Some devices (e.g. the ChronoVu LA8) offer a lot of sample rates that have questionable use for the user: 8, 8.333, 8.695, 9.090, 9.523, 10, 10.526, 11.111, 11.764, 12.5MHz and similar.
PV shouldn't show all of those in the drop-down and it needs to be figured out how to make the in-between values still can be made available in a sensible way.
IIUC there is support for either an explicit list of rates, or alternatively
a spec that consists of min and max and step. Current UI controls could
provide the corresponding presentation to users that is most appropriate
(selection from a combo box, or spinner box?).
The rates listed above seem to result from a base clock and a range of
dividers. Which doesn't match the equidistant stepping above, but could become
a third alternative for presentation to and adjustment by users.
Another approach is taken in some drivers: Although the hardware in theory
provides a wide range of choices, the driver API just suggests a (sane) subset
of those choices would be available.
Some hardware may not match either of the above three alternatives, since
it implements support for a combination, that cannot get expressed by one of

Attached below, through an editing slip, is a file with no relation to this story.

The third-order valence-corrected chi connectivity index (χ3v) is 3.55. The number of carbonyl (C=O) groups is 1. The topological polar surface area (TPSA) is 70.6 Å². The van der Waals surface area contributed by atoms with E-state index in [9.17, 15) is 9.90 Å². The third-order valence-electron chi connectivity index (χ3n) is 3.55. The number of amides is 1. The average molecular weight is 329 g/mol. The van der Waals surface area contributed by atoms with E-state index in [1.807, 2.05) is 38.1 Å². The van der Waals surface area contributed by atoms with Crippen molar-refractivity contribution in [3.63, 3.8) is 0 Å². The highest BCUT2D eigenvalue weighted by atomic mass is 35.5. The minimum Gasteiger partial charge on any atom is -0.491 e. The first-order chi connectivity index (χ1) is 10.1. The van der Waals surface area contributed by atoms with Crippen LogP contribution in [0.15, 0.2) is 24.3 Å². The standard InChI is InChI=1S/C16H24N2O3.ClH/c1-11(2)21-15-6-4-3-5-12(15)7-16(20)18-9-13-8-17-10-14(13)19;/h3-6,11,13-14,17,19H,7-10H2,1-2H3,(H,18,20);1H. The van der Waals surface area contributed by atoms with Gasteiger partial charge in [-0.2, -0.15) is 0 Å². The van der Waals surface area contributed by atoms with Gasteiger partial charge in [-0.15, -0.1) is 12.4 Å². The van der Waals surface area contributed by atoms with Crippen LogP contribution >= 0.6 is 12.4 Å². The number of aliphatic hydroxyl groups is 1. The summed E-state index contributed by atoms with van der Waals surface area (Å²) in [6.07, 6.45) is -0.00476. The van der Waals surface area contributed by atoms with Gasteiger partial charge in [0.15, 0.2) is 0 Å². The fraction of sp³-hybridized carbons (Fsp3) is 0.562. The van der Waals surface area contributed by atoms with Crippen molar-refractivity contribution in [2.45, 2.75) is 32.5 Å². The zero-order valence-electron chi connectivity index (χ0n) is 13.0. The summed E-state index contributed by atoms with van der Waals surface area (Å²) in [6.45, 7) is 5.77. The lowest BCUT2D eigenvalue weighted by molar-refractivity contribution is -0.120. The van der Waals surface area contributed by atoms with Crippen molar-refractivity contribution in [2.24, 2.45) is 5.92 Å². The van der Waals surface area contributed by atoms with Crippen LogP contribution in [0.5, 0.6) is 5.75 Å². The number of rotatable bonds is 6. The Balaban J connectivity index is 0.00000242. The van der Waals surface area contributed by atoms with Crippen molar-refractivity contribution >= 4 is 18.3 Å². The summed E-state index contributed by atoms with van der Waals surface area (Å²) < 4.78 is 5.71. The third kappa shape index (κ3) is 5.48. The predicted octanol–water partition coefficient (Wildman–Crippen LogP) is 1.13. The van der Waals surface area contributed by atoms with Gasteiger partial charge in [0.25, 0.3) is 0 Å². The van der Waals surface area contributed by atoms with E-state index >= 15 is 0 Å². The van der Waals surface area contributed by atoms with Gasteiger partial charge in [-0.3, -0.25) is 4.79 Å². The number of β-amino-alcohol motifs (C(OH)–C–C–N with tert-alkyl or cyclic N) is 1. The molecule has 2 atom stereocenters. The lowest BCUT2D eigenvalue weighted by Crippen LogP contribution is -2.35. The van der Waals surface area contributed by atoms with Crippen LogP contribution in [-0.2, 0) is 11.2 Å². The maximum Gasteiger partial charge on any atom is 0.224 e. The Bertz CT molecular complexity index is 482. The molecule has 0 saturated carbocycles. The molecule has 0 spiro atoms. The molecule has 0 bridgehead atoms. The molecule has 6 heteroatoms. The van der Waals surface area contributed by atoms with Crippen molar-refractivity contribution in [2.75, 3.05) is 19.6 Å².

the approaches, or any set of constraints that is easy to communicate or
document. Compare asix-sigma: It's either exactly 200MHz, or exactly 100MHz,
or 50MHz divided by an integer in the range from 1 to 256 (inclusive). Try
to express that in one dialog, or pass that across the driver API ... The
"list of typical rates" approach works well there.
There was another report (that I can't find right now) which suggests that
users shall be able to specify any rate in somewhat free form, and after data
acquisition (or at the time of adjustment) the application shall query the
driver which specific rate is (would be) used. This shall work with arbitrary
constraints, while they still remain hidden in the driver and need not cross